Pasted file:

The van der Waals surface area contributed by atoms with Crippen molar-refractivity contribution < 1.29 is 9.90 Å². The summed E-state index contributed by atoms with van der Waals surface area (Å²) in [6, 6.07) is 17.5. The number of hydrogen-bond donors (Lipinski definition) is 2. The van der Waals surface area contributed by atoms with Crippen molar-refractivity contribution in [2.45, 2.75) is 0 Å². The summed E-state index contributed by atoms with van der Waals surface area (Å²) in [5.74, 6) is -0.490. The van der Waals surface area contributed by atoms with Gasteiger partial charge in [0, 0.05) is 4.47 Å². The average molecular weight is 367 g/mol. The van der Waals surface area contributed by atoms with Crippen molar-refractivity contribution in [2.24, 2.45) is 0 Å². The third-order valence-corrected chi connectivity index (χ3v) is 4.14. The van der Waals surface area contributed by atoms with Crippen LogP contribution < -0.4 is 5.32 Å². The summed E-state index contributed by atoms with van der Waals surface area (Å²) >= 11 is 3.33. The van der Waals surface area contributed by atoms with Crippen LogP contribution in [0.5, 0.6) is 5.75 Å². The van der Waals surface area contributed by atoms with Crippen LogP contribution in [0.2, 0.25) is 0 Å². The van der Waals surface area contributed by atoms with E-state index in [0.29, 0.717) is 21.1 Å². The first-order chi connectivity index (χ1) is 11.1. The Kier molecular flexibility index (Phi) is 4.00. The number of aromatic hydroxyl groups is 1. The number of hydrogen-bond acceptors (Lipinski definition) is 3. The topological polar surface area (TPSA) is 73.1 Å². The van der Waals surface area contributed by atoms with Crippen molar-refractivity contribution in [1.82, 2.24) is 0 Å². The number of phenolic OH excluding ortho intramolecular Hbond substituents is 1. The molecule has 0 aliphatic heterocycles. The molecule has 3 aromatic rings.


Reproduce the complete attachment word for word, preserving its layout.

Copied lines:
The van der Waals surface area contributed by atoms with Crippen molar-refractivity contribution < 1.29 is 9.90 Å². The summed E-state index contributed by atoms with van der Waals surface area (Å²) in [6, 6.07) is 17.5. The number of hydrogen-bond donors (Lipinski definition) is 2. The van der Waals surface area contributed by atoms with Crippen molar-refractivity contribution in [2.45, 2.75) is 0 Å². The summed E-state index contributed by atoms with van der Waals surface area (Å²) in [5.74, 6) is -0.490. The van der Waals surface area contributed by atoms with Gasteiger partial charge in [0, 0.05) is 4.47 Å². The average molecular weight is 367 g/mol. The van der Waals surface area contributed by atoms with Crippen molar-refractivity contribution in [2.24, 2.45) is 0 Å². The third-order valence-corrected chi connectivity index (χ3v) is 4.14. The van der Waals surface area contributed by atoms with Crippen LogP contribution < -0.4 is 5.32 Å². The summed E-state index contributed by atoms with van der Waals surface area (Å²) >= 11 is 3.33. The van der Waals surface area contributed by atoms with Crippen LogP contribution in [0.5, 0.6) is 5.75 Å². The van der Waals surface area contributed by atoms with Crippen LogP contribution in [0.2, 0.25) is 0 Å². The van der Waals surface area contributed by atoms with E-state index in [0.29, 0.717) is 21.1 Å². The first-order chi connectivity index (χ1) is 11.1. The Kier molecular flexibility index (Phi) is 4.00. The number of aromatic hydroxyl groups is 1. The number of hydrogen-bond acceptors (Lipinski definition) is 3. The topological polar surface area (TPSA) is 73.1 Å². The van der Waals surface area contributed by atoms with Crippen molar-refractivity contribution in [1.82, 2.24) is 0 Å². The number of phenolic OH excluding ortho intramolecular Hbond substituents is 1. The molecule has 0 aliphatic heterocycles. The molecule has 3 aromatic rings.